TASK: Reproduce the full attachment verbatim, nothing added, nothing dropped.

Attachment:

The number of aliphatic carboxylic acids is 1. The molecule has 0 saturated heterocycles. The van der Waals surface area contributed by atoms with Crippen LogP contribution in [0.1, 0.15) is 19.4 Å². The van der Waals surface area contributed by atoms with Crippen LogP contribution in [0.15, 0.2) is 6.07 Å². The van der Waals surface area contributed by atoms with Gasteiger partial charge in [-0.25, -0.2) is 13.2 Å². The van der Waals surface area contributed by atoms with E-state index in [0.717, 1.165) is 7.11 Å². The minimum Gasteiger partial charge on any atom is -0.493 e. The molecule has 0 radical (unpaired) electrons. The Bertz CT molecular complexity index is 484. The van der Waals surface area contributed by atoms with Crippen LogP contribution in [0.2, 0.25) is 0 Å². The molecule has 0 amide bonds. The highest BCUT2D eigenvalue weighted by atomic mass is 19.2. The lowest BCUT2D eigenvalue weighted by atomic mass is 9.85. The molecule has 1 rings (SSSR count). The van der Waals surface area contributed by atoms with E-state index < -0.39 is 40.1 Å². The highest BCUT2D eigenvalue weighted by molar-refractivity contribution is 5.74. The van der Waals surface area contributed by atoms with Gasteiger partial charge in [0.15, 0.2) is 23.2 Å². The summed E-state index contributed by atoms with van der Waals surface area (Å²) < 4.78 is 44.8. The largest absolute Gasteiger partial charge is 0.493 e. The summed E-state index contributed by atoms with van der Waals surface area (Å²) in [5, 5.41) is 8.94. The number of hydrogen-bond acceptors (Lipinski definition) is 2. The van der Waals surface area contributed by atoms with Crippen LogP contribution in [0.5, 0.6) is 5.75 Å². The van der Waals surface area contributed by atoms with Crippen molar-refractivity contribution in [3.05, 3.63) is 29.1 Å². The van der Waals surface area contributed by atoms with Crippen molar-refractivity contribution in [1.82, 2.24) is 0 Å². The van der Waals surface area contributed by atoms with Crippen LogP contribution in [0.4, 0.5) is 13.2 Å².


The number of aliphatic carboxylic acids is 1. The molecule has 0 saturated heterocycles. The van der Waals surface area contributed by atoms with Crippen LogP contribution in [0.1, 0.15) is 19.4 Å². The van der Waals surface area contributed by atoms with Crippen LogP contribution in [0.15, 0.2) is 6.07 Å². The van der Waals surface area contributed by atoms with Gasteiger partial charge in [-0.25, -0.2) is 13.2 Å². The van der Waals surface area contributed by atoms with E-state index in [0.717, 1.165) is 7.11 Å². The minimum Gasteiger partial charge on any atom is -0.493 e. The molecule has 0 radical (unpaired) electrons. The Bertz CT molecular complexity index is 484. The van der Waals surface area contributed by atoms with Crippen LogP contribution in [0.2, 0.25) is 0 Å². The molecule has 0 amide bonds. The highest BCUT2D eigenvalue weighted by atomic mass is 19.2. The lowest BCUT2D eigenvalue weighted by atomic mass is 9.85. The molecule has 1 rings (SSSR count). The van der Waals surface area contributed by atoms with E-state index < -0.39 is 40.1 Å². The highest BCUT2D eigenvalue weighted by molar-refractivity contribution is 5.74. The van der Waals surface area contributed by atoms with Gasteiger partial charge in [0.15, 0.2) is 23.2 Å². The summed E-state index contributed by atoms with van der Waals surface area (Å²) < 4.78 is 44.8. The largest absolute Gasteiger partial charge is 0.493 e. The summed E-state index contributed by atoms with van der Waals surface area (Å²) in [5, 5.41) is 8.94. The number of hydrogen-bond acceptors (Lipinski definition) is 2. The van der Waals surface area contributed by atoms with Crippen LogP contribution in [0.5, 0.6) is 5.75 Å². The van der Waals surface area contributed by atoms with Crippen molar-refractivity contribution in [3.05, 3.63) is 29.1 Å². The van der Waals surface area contributed by atoms with Crippen molar-refractivity contribution in [1.82, 2.24) is 0 Å². The van der Waals surface area contributed by atoms with Crippen LogP contribution in [0.4, 0.5) is 13.2 Å².